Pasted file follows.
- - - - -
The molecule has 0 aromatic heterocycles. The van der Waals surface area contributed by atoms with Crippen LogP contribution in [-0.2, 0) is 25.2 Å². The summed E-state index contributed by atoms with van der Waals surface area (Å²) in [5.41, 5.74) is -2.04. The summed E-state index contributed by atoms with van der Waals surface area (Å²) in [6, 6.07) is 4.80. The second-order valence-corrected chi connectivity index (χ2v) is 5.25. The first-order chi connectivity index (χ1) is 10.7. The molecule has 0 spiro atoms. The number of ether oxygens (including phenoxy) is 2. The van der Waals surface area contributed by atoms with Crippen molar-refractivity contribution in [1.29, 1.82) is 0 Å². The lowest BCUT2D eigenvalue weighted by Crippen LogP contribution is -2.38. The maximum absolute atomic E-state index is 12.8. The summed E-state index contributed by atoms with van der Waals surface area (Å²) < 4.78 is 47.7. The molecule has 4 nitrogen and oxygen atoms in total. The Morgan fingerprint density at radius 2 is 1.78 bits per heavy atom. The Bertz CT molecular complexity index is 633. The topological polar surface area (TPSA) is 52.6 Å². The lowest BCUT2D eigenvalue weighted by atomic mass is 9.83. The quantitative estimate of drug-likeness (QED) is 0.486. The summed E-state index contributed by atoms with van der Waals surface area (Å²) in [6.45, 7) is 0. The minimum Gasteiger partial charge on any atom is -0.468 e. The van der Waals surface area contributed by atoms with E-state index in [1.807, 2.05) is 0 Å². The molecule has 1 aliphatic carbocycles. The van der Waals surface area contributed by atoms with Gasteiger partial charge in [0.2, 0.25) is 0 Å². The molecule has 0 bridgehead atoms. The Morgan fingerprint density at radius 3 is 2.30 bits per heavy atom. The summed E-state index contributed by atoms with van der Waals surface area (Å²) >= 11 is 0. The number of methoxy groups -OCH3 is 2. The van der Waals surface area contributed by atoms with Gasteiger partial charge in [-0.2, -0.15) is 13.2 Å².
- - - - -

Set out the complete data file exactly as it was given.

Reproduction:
The molecule has 0 aromatic heterocycles. The van der Waals surface area contributed by atoms with Crippen LogP contribution in [-0.2, 0) is 25.2 Å². The summed E-state index contributed by atoms with van der Waals surface area (Å²) in [5.41, 5.74) is -2.04. The summed E-state index contributed by atoms with van der Waals surface area (Å²) in [6, 6.07) is 4.80. The second-order valence-corrected chi connectivity index (χ2v) is 5.25. The first-order chi connectivity index (χ1) is 10.7. The molecule has 0 spiro atoms. The number of ether oxygens (including phenoxy) is 2. The van der Waals surface area contributed by atoms with Crippen molar-refractivity contribution in [1.29, 1.82) is 0 Å². The lowest BCUT2D eigenvalue weighted by Crippen LogP contribution is -2.38. The maximum absolute atomic E-state index is 12.8. The summed E-state index contributed by atoms with van der Waals surface area (Å²) < 4.78 is 47.7. The molecule has 4 nitrogen and oxygen atoms in total. The Morgan fingerprint density at radius 2 is 1.78 bits per heavy atom. The Bertz CT molecular complexity index is 633. The topological polar surface area (TPSA) is 52.6 Å². The lowest BCUT2D eigenvalue weighted by atomic mass is 9.83. The quantitative estimate of drug-likeness (QED) is 0.486. The summed E-state index contributed by atoms with van der Waals surface area (Å²) in [6.45, 7) is 0. The minimum Gasteiger partial charge on any atom is -0.468 e. The van der Waals surface area contributed by atoms with E-state index in [1.807, 2.05) is 0 Å². The molecule has 1 aliphatic carbocycles. The van der Waals surface area contributed by atoms with Gasteiger partial charge in [0.2, 0.25) is 0 Å². The molecule has 0 bridgehead atoms. The Morgan fingerprint density at radius 3 is 2.30 bits per heavy atom. The summed E-state index contributed by atoms with van der Waals surface area (Å²) >= 11 is 0. The number of methoxy groups -OCH3 is 2. The van der Waals surface area contributed by atoms with Gasteiger partial charge in [-0.2, -0.15) is 13.2 Å².